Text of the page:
Healthy Dogs

Hope for Correcting Hip Dysplasia

Does your dog live with hip dysplasia? Do you feel like there’s very little you can do? If so, you wouldn’t be alone. However, there’s a lot more we can do for dogs with hip dysplasia to support their health! After fifteen years of clinical experience, involving over two thousand cases with hip dysplasia Dr. Belfield found that, “When given supplements, they [dogs] are much less likely to develop hip dysplasia, spinal myelopathy, ruptured discs, viral diseases, and skin problems. They live healthier and longer.”

Take a recent story about Tosser, a male standard poodle who had been dealing with hip dysplasia. Tosser’s mom, Emma, was told Tosser had level 3 hips. This particular form of malnutrition to the hips is measured on a scale of 0-5, so 3 was smack in the middle. The owner had become suspect something was wrong when she noticed he started to run funny. His front legs would move normally, but he hopped with his back legs and they appeared somewhat stiff. Chasing ball with other dogs was when the hopping symptom was most noticeable. That was when Tosser would run slower than other dogs even though he was bigger than them and he also never leaped into the air for the ball like the other dogs did. 

Emma read everything she could find on the subject of hip dysplasia. It didn’t take long to learn that there are differing schools of thought. Although one school of thought accepts hip dysplasia as a genetic issue, there is not conclusive research providing evidence for this. Therefore, Emma’s Vet Tech suggested she read Wendell Belfield, DVM’s book on pet nutrition which provides a different school of thought on the subject.

In Belfield’s book he states that “the reigning myth – which unfortunately still clouds much of veterinary thinking to this day, is that hip dysplasia is an inherited condition…hip dysplasia is a condition related to deficient vitamin C and resultant poor collagen.” Belfield went on to say, “keep in mind there is little to no nutrition information taught in veterinary school, so they aren’t going to look at it from that angle. If your dog is not adequately nourished, or he comes from malnourished parent lines, he is more likely to develop bone and joint problems.”

This perspective had a lot of evidence behind it and it was enough for Emma to try out because she already knew was from unhealthy, malnourished parents. She always referred to him as her “rescue dog” even though he wasn’t from a shelter. She consulted with her holistic practitioner who suggested there may be an issue with Tosser’s ability to use vitamin C. The reasoning behind this? Tosser was already on a supplement program; yet, he developed symptoms of hip dysplasia anyway. Emma learned that some of the deworm chemicals and two of the canine vaccines, in susceptible animals, can interfere with their ability to manufacture or properly absorb vitamin C.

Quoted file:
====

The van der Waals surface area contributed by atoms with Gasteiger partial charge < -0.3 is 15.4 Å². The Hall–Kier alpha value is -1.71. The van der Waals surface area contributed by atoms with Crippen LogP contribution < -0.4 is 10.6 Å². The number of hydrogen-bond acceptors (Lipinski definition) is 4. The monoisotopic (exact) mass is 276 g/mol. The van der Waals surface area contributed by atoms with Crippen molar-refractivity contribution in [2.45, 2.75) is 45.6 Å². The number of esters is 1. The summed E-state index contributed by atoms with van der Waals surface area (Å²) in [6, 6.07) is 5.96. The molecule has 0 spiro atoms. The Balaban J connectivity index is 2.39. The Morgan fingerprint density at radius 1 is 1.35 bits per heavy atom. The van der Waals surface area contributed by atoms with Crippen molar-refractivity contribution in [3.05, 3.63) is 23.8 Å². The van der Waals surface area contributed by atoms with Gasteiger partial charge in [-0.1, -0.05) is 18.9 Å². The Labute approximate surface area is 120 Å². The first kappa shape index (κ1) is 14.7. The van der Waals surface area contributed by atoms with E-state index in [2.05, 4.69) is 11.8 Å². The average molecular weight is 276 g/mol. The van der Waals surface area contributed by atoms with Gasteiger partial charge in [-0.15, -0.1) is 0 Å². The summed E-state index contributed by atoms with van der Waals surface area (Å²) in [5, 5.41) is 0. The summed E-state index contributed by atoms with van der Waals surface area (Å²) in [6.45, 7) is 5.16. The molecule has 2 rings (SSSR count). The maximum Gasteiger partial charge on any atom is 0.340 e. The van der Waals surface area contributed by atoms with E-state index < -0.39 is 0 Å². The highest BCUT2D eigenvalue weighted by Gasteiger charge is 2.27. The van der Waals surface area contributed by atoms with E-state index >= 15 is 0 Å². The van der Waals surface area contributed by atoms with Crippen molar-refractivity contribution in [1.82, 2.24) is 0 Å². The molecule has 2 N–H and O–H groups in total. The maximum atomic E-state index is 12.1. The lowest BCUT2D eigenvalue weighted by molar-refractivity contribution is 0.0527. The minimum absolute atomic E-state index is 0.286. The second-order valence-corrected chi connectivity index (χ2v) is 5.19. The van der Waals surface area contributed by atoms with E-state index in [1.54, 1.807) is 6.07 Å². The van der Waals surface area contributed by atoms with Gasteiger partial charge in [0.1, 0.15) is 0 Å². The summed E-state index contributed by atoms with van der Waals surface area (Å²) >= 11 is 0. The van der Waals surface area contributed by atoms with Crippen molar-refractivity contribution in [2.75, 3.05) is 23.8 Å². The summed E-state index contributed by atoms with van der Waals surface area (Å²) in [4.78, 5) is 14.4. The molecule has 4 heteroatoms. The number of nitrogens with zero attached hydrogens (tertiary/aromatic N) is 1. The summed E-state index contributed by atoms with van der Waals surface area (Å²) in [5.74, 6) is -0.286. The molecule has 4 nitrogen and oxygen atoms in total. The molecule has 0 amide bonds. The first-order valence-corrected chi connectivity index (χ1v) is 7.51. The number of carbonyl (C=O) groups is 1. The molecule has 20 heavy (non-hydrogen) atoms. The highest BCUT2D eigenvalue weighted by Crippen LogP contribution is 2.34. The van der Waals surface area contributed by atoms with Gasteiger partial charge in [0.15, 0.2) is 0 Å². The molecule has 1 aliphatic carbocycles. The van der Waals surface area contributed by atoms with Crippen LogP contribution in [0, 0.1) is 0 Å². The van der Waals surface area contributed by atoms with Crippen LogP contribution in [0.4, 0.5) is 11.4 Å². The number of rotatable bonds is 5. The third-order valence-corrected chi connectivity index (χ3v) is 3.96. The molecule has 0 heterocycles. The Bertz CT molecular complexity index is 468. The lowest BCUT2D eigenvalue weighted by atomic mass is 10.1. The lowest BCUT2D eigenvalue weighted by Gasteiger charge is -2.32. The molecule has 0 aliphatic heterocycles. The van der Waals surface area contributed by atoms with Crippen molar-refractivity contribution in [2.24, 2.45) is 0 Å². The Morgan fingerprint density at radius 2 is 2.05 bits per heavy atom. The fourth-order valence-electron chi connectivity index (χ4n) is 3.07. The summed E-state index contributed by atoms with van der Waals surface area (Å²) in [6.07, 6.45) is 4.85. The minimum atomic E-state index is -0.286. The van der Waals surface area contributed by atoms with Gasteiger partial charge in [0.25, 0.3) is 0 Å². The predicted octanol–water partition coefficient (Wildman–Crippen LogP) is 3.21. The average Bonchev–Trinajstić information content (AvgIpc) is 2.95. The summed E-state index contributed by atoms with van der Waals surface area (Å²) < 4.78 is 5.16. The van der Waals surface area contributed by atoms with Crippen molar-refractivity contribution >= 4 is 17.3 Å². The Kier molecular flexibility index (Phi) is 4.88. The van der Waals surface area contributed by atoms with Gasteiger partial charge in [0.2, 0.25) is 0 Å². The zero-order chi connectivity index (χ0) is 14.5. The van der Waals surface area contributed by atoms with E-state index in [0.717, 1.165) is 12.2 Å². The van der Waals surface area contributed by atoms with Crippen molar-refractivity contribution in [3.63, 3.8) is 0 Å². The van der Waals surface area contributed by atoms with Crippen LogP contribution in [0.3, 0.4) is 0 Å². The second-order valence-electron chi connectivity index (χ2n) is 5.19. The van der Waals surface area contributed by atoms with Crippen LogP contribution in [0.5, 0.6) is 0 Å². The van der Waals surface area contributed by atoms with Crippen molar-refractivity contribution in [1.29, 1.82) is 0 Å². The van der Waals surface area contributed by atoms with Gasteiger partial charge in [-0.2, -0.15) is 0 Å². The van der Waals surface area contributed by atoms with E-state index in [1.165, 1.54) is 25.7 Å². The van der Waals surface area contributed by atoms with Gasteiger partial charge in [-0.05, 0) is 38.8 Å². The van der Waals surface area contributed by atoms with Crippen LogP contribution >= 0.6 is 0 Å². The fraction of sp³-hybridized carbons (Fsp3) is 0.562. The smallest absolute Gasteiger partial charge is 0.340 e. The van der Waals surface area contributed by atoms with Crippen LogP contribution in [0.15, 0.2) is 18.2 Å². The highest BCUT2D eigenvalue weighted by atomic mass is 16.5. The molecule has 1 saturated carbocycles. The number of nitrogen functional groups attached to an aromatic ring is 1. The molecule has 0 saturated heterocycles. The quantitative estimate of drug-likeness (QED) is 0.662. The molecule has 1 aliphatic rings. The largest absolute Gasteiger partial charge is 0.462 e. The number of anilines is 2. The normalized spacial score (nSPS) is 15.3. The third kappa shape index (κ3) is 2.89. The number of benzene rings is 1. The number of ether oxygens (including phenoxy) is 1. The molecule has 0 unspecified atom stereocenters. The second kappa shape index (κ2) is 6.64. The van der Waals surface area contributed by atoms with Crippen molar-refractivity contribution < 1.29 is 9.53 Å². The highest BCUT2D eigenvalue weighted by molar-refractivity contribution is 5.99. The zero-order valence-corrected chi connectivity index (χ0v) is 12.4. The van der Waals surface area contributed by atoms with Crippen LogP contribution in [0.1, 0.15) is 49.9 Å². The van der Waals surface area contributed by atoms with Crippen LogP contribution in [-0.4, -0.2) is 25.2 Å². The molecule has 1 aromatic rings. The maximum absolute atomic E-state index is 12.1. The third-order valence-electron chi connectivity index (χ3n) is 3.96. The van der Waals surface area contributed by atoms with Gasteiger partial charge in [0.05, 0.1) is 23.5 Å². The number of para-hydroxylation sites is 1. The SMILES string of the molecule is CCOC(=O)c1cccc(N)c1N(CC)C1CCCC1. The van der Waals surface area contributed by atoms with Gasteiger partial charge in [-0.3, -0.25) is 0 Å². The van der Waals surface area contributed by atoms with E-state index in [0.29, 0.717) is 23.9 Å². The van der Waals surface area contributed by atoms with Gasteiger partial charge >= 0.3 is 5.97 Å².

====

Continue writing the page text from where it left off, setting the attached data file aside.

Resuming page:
The next step was to give Tosser a vitamin C homeopathic remedy in the hope of re-establishing his body’s natural ability to use the vitamin. She was shocked and elated with the results. Within 2 weeks he was showing marked improvement in his ability to move his back legs. No more hopping. She increased his vitamin C supplementation and a few days later he was running almost normal on all four legs and doing much better in keeping up with the other dogs. She also noticed he was more assertive when playing with the other dogs and would even steal the ball from them. This was new. Another week after that, Tosser leapt into the air after a ball for the first time.

Emma’s Vet says that his hips have made a significant improvement and if he had to make a guess, they have improved from level 3 to level 1. Emma said she continues to see improvement almost daily, not just in his hips but also how he lays in his kennel, how fast he runs after the other dogs, and in his stamina. Tosser’s legs are not the only noticeable change.

Emma also pointed out that before this program, Tosser would never bark and would rarely engage. Everyone just assumed he was shy. Now he not only barks, but he also nudges Emma to pet him. Tosser’s repeat ear infections have nearly ceased and his appetite has improved. It has been a win- win all around and Emma reports being so grateful to God for putting Belfield’s book in her hands!

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